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College of Social Sciences
  • Denise Eby Konan, Nori Tarui and Koichiro Iwasaki

From left, CSS Dean Denise Eby Konan, Economics Professor Nori Tarui and Koichiro Iwasaki, CSS alumnus and donor.

A Japanese businessman, who fondly remembers earning his bachelor’s degree in Economics at the University of Hawai‘i at Mānoa in the 1970s, has pledged $200,000 to the College of Social Sciences (CSS) to encourage educational and socio-economic pathways between Japan and Hawai‘i.

Koichiro Iwasaki, president and CEO of Shigetomi Shoji Co. Ltd. based in Kagoshima, has started the eponymous endowment at UH Foundation.

“I am establishing this endowment, because I want to benefit my UH alma mater and my hometown, Kagoshima, through education- and economic-based activities,” said Iwasaki, who went to graduate schools in the continental U.S. and earned a PhD in Public Administration from International Christian University in Japan. “The Japanese tax system is not conducive to large annual donations to foreign universities, but I want to support CSS, so I’m contributing through the Council for Better Corporate Citizenship (CBCC). I hope other CSS alumni in Japan, and Japan-based companies with ties to Hawai‘i, will do the same.”

CBCC is a public-interest-incorporated association established by Keidanren, the Japan-based business federation with broad membership of over 1,500 Japanese companies, industry associations and regional economic organizations. In 2022, CSS Dean Denise Eby Konan spearheaded the organizational groundwork at UH Mānoa for the College to become an “international contribution project” at CBCC.

“This approval will allow UH Mānoa to be treated the same as Japanese universities when it comes to donors receiving tax-exemptions for monetary contributions, so CSS alumni and supporters in Japan can now benefit from a level playing field,” said Iwasaki. “For this, I express my sincere gratitude to Dean Konan.”

Added Konan, “Dr. Iwasaki’s lead gift will support research and educational programs through the CSS Japan-Hawaiʻi Socio-Economic Innovation Initiative Proposal (JHSEII). We are so proud to lead this project, and appreciative of his inspirational leadership.”

Iwasaki remembers his undergraduate days at CSS, albeit more than four decades ago, with fondness and clarity. “When I graduated in 1979, UH had just joined the Western Athletic Conference in football,” he reminisces. “I still have fond memories of watching the Rainbow Warriors play in Aloha Stadium that was packed with spectators. It was an exciting time.”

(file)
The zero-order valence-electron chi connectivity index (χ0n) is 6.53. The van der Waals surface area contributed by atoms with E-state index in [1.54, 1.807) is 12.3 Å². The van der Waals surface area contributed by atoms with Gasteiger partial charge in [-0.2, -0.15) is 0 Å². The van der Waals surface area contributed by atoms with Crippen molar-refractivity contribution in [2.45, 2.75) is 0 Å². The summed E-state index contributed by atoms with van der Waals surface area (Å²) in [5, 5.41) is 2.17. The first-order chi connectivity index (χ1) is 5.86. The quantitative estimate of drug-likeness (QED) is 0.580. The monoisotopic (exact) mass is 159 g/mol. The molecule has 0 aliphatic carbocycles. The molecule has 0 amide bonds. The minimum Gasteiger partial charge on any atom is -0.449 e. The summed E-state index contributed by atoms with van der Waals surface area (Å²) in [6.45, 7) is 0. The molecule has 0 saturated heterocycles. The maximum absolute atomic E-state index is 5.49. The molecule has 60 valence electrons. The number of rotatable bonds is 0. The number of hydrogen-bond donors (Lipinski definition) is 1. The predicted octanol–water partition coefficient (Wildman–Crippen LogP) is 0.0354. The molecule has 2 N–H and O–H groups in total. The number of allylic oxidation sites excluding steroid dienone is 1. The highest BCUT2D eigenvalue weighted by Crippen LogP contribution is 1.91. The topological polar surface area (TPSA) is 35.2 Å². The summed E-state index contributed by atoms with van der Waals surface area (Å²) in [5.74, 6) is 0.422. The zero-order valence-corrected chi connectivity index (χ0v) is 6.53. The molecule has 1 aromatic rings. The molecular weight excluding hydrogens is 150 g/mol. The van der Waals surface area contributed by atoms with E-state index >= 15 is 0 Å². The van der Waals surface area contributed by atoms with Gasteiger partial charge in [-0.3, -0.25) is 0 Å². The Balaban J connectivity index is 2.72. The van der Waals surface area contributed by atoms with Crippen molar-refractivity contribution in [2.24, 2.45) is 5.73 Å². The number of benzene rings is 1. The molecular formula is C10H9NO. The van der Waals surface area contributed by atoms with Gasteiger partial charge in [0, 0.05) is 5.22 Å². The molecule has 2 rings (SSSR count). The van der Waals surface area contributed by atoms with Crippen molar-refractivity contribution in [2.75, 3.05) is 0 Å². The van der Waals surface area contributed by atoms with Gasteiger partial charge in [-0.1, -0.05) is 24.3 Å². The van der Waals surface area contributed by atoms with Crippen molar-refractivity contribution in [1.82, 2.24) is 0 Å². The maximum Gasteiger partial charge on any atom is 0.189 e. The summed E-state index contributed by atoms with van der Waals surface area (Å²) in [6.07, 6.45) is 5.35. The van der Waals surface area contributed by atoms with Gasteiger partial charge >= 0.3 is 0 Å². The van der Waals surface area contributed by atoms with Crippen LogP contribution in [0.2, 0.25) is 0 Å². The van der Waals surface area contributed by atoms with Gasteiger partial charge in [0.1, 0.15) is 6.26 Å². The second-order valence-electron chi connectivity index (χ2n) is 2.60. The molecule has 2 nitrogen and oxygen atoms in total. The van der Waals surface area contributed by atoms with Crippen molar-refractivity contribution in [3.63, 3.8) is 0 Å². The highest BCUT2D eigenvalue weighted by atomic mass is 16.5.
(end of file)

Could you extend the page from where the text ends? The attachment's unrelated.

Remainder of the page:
The classroom was an exciting place for him as well, especially in the study of Economics. As a CSS undergraduate, Iwasaki admired his many stellar professors, especially Seiji Naya, considered a pioneer in the study of Asian economic cooperation. Iwasaki was so motivated by Economics faculty that he completed his bachelor’s degree in three years instead of four. He credits his experience in Hawai‘i as helping to shape his global business perspective and fostering the aloha spirit in his corporate dealings.

On returning to his ancestral home in Kagoshima, a seaside city on Kyushu Island, Iwasaki began building Shigetomi Shoji, now a large asset management company. But, as the decades passed, Iwasaki wondered how he could help strengthen the ties between Kagoshima and Mānoa. One way was to launch an endowment to financially support CSS students who hope to study at Kagoshima University. The endowment would also accelerate research and socio-economic dialogue on comparative social sciences research involving Kagoshima and Hawai‘i.

After all, the two places have much in common. They have strong traditions of agriculture and aquaculture (rice, tea, sweet potatoes and prawns in Kagoshima; macadamia nuts, coffee, fish and limu in Hawai‘i). And both are vulnerable to natural hazards exacerbated by climate change, including sea level rise, volcanic eruptions and earthquakes.

These commonalities led to the formation of JSEII in 2022 with its four distinct areas of interest: mutual student exchange; socio-economic dialogue; tourism enhancement; and disaster risk response and environmental global stewardship. Participation and funding would promote a better understanding of international socio-economic issues in Japan and Hawai‘i, while developing shining examples of corporate social responsibility.

“I love Kagoshima, and I’ll never forget my time at CSS,” said Iwasaki. “Since financial support is critical to enhance the mutual exchange, I am happy to start the wheels in motion with this fundraising effort. I hope others will join me in that goal.”

FOR UH • FOR HAWAIʻI, The Campaign for the University of Hawaiʻi, is focused on raising $1 billion to support UH priorities on all 10 campuses across the state, including student success; research that matters; kuleana to Native Hawaiians and Hawaiʻi; sustainability, resilience and conservation; innovation and entrepreneurship; building Hawaiʻi’s workforce; and engaging our community. Learn more at

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The University of Hawai‘i Foundation, a nonprofit organization, raises private funds to support the University of Hawai‘i System. The mission of the University of Hawai‘i Foundation is to unite donors’ passions with the University of Hawai‘i’s aspirations by raising philanthropic support and managing private investments to benefit UH, the people of Hawai‘i and our future generations.